BERLIN – German leaders on Thursday honored the plotters of a celebrated army attempt to assassinate Adolf Hitler, laying wreaths at the Berlin building where they were executed.
"We remember today the men and women who stood up then for dignity and human rights," Defense Minister Franz Josef Jung said at a ceremony marking the 62nd anniversary of the July 20, 1944, coup attempt.
Officials laid wreaths at the Bendlerblock building, now the Defense Ministry, where Col. Claus Graf Schenk von Stauffenberg and three others were executed shortly after their plan to kill Hitler with a briefcase bomb failed.
The plot shows "that even in dark times, there was a handful of upstanding people who had a sure compass, who knew how to tell right from wrong, who did not remain silent or become resigned in the face of the seemingly all-powerful state," Jung said.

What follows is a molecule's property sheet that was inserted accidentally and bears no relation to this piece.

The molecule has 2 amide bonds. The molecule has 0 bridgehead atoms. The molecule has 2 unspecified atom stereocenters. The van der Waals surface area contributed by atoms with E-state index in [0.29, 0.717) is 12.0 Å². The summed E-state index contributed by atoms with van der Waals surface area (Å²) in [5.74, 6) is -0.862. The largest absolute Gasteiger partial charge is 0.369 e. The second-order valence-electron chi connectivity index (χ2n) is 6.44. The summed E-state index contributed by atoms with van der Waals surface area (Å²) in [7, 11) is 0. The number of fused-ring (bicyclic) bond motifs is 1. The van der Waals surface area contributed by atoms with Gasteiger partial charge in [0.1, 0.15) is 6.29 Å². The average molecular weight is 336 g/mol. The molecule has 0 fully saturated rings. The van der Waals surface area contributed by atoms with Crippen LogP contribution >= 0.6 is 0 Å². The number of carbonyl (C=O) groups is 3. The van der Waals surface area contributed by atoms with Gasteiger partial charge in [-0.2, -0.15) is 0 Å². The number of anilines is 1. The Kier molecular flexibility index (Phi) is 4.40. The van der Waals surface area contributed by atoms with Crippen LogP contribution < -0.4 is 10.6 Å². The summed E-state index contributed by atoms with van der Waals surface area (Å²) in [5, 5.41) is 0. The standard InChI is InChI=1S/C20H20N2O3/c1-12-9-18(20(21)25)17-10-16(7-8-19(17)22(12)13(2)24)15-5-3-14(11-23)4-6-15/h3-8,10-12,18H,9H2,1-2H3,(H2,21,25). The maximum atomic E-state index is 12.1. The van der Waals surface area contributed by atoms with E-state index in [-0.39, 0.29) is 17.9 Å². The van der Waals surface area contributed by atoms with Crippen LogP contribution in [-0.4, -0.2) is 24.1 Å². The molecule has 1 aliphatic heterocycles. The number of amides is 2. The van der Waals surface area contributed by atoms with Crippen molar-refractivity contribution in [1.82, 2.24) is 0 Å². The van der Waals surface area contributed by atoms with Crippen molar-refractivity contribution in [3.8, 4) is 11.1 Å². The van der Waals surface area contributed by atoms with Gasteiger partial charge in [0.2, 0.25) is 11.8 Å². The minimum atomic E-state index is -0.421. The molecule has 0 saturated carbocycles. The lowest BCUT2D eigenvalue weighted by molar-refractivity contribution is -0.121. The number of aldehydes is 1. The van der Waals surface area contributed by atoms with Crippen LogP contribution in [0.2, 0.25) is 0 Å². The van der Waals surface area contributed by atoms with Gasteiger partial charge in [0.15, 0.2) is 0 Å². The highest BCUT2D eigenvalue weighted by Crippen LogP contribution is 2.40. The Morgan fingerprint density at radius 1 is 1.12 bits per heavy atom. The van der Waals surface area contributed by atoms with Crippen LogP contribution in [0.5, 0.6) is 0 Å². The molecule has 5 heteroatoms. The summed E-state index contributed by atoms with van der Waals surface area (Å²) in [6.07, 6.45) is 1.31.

Immediately after World War II, the July 20 plotters were widely viewed as traitors, a label the Nazis gave them that stuck for many years. Even now, historians still argue about their motives and — given their conservative views and early support for Hitler — their commitment to democracy.
But the day's significance has become increasingly accepted in Germany, as wounds over the war heal and the rest of Europe grows comfortable with reunified Germany's place in it.